Friday, June 5, 2020

Black Worker Jobless Rate In USA Over 16 Percent In May 2020

The official unemployment rate in the United States for African-American workers, under the Republican Party-controlled White House and U.S. Senate and the Democratic Party-controlled U.S. House of Representatives, continued to exceed 16 percent in May 2020. According to the the June 5, 2020 Bureau of Labor Statistics press release:

"...The jobless rates for teenagers (29.9 percent), Blacks (16.8 percent), and Asians (15.0 percent) showed little change over the month....Among those not on temporary layoff, the number of permanent job losers continued to rise, increasing by 295,000 in May to 2.3 million...The number of unemployed persons who were jobless 5 to 14 weeks rose by 7.8 million to 14.8 million, accounting for about 70.8 percent of the unemployed. The
number of long-term unemployed (those jobless for 27 weeks or more), at 1.2 million, increased by 225,000 over the month and represented 5.6 percent of the unemployed...

"The number of persons employed part time for economic reasons, at 10.6 million, changed little in May, but is up by 6.3 million since February. These individuals, who would have preferred full-time employment, were working part time because their hours had been reduced or they were unable to find full-time jobs... 

"The number of persons not in the labor force who currently want a job, at 9.0 million...These individuals were not counted as unemployed because they were not actively looking for work during the last 4 weeks...Persons marginally attached to the labor force--a subset of persons not in the labor force who currently want a job--numbered 2.4 million in May, little different from the prior month. These individuals were not in the labor force, wanted and were available for work, and had looked for a job sometime in the prior 12 months but had not looked for work in the 4 weeks preceding the survey. Discouraged workers, a subset of the marginally attached who believed that no jobs were available for them, numbered 662,000 in May, also little changed from the previous month....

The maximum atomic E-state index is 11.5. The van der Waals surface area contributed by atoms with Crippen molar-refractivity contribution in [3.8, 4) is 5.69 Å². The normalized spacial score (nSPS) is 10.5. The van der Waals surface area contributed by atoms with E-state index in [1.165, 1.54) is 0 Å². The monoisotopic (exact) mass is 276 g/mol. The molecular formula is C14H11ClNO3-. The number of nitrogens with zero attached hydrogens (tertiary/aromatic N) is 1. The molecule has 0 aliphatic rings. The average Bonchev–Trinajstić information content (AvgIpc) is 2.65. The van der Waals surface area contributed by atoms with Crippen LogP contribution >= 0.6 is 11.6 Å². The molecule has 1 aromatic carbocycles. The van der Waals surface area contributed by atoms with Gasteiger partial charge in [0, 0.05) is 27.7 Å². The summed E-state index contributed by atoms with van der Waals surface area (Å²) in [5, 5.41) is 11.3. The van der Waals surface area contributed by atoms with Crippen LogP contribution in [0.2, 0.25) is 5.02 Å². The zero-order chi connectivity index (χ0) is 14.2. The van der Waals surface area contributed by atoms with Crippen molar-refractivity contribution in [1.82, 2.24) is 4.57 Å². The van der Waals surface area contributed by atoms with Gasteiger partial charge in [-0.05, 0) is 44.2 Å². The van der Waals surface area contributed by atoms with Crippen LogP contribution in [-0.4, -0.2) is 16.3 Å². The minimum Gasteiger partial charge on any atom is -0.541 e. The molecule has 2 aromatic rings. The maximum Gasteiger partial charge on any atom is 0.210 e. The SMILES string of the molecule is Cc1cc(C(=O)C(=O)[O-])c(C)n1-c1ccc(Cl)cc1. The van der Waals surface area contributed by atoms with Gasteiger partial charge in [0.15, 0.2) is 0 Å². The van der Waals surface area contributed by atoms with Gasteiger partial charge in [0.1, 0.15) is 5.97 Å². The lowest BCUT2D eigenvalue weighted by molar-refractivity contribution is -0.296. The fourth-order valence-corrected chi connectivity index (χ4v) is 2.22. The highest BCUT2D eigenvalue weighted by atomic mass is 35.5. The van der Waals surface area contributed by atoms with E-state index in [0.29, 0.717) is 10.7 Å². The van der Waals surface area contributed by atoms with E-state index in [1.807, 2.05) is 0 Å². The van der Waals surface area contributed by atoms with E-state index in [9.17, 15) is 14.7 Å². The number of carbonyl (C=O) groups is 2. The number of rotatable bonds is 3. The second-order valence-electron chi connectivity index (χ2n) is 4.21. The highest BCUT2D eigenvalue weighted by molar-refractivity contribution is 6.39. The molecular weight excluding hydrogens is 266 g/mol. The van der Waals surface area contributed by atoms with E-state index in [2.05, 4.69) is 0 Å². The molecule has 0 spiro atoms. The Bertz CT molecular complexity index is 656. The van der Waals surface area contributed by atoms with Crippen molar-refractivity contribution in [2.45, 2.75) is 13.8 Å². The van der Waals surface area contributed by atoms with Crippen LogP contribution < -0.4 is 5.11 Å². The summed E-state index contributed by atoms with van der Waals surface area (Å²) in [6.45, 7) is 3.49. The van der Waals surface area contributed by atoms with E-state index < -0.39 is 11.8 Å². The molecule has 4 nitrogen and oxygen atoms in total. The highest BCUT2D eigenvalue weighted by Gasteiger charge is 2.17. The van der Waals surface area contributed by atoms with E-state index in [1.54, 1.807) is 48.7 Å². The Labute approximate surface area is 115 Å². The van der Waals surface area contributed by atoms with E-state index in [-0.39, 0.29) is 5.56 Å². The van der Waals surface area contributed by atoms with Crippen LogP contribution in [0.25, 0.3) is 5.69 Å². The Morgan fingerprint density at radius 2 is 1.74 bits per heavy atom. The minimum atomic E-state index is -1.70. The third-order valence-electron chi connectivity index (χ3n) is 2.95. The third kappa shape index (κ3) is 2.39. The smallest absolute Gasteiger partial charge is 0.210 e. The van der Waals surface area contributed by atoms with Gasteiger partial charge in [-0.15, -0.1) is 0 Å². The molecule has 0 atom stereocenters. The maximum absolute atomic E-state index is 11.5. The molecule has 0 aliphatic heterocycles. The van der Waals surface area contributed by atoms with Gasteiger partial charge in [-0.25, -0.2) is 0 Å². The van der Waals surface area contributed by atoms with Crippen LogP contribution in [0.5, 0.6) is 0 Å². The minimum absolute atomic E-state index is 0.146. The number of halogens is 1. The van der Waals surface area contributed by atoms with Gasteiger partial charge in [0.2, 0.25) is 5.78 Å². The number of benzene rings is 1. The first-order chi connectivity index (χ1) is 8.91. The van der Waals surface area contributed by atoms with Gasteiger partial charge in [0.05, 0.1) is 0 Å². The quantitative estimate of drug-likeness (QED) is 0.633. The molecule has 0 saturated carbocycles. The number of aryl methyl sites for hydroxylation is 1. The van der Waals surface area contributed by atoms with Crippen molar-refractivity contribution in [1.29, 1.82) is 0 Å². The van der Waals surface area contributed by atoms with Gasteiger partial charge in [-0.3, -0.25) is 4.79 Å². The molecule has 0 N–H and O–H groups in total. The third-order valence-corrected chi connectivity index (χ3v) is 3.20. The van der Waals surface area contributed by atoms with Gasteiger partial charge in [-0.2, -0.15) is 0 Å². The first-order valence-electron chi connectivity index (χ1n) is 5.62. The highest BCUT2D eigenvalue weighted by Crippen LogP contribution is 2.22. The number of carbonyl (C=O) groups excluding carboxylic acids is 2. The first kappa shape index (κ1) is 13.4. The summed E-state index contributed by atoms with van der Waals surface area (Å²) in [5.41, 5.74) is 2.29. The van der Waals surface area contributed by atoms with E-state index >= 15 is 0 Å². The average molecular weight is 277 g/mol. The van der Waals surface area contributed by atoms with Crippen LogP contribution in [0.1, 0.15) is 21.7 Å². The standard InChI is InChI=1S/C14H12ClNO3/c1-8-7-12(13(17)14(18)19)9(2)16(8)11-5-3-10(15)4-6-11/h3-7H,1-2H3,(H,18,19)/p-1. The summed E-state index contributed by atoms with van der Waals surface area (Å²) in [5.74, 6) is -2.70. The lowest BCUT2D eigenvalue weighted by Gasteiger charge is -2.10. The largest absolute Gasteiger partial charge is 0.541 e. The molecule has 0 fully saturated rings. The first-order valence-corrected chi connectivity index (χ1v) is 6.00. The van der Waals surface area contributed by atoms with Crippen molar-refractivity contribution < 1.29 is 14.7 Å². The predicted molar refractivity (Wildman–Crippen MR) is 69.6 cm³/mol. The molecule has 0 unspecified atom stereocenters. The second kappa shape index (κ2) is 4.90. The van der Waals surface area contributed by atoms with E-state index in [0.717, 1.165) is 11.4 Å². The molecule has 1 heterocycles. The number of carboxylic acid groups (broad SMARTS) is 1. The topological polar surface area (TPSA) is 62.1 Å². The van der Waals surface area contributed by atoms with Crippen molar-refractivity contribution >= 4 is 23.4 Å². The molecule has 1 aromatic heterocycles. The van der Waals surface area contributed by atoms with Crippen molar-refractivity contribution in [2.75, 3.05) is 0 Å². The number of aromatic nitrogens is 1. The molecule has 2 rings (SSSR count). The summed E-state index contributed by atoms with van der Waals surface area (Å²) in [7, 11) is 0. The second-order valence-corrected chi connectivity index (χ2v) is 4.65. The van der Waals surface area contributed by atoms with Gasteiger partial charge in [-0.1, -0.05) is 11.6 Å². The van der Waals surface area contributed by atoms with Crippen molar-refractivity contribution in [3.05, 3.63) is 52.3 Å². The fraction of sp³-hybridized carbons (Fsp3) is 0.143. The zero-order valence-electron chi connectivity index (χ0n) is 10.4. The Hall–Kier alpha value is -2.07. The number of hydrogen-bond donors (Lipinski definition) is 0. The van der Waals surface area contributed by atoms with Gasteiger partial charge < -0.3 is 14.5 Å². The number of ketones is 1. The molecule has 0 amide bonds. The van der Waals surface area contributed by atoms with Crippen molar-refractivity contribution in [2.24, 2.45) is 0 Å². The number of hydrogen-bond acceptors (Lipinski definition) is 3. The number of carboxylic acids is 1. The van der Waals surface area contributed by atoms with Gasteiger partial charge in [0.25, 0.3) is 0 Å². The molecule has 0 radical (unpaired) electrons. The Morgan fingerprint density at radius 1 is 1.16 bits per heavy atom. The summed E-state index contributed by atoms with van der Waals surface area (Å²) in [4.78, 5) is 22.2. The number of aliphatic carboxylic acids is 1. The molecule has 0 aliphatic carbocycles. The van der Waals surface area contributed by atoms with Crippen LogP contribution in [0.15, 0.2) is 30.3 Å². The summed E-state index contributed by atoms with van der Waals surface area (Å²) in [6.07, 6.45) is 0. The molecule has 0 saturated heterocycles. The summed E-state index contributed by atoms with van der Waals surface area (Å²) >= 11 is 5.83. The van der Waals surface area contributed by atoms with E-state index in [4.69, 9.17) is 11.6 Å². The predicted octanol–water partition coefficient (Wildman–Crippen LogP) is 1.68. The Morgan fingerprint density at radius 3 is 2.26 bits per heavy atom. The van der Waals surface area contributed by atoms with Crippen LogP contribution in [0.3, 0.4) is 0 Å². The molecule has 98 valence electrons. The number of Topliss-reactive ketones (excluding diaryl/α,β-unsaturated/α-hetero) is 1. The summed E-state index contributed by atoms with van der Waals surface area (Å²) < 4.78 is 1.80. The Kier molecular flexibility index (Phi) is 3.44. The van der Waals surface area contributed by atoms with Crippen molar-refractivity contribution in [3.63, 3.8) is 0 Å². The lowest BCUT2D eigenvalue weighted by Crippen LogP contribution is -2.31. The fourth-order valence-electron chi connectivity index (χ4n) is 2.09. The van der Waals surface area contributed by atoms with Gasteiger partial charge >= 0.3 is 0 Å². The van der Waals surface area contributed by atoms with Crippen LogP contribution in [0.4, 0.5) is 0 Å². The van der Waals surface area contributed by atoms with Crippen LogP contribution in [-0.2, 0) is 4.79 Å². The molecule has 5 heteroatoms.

"...Government employment continued to decline sharply...Employment in the accommodation industry fell in May (-148,000) and has declined by 1.1 million since February...Job losses continued in nursing and residential care facilities (-37,000) and hospitals (-27,000)...Job losses continued in electronics and appliance stores (-95,000) and in auto parts, accessories, and tire stores (-36,000)...

"In May, employment continued to decline in government (-585,000), following a drop of  963,000 in April. Employment in local government was down by 487,000 in May. Local 
government education accounted for almost two-thirds of the decrease (-310,000), reflecting school closures. Employment also continued to decline in state government (-84,000), particularly in state education (-63,000).

"Employment in information fell by 38,000 in May, following a decline of 272,000 in April.

"Mining continued to lose jobs in May (-20,000), with most of the decline occurring in support activities for mining (-16,000). Mining employment has declined by 77,000 over the past 3 months.

"Employment in transportation and warehousing decreased in May (-19,000), after an April decline of 553,000. Air transportation lost 50,000 jobs over the month, following a loss of 79,000 jobs in April... 

"The change in total nonfarm payroll employment for March was revised down by 492,000, from -881,000 to -1.4 million, and the change for April was revised down by 150,000, from -20.5 million to -20.7 million. With these revisions, employment in March and 
April  combined was 642,000 lower than previously reported... After revisions, job losses have averaged 6.5 million per month over the past 3 months...." 

Monday, June 1, 2020

Columbia University's Public Health School and NYC's `Corona-Gates' Scandal: Conclusion

Columbia U.'s Public Health School at 722 W. 168th St. in Manhattan: Failed to protect NYC's public health in 2020?
Time To Redistribute Columbia Public Health School’s “Charitable” Grants Directly To Families Of NYC’s COVID-19 Victims In 2020?

It may be too early to tell whether or not the initially predicted number of estimated deaths “from COVID-19” in 2020 in NYC, in the absence of federal, state and city government “mitigation” policy decisions to establish more “social distancing,” was an initially accurate prediction? And it may be too early to tell to what degree the “new normal” of a daily life shut-down that was established in NYC and elsewhere in the USA actually prevented more fatalities; or whether the “new normal” of daily life which, for example, might attempt to ban gatherings of more than 50 people, will become a permanent “new normal" in NYC and the USA?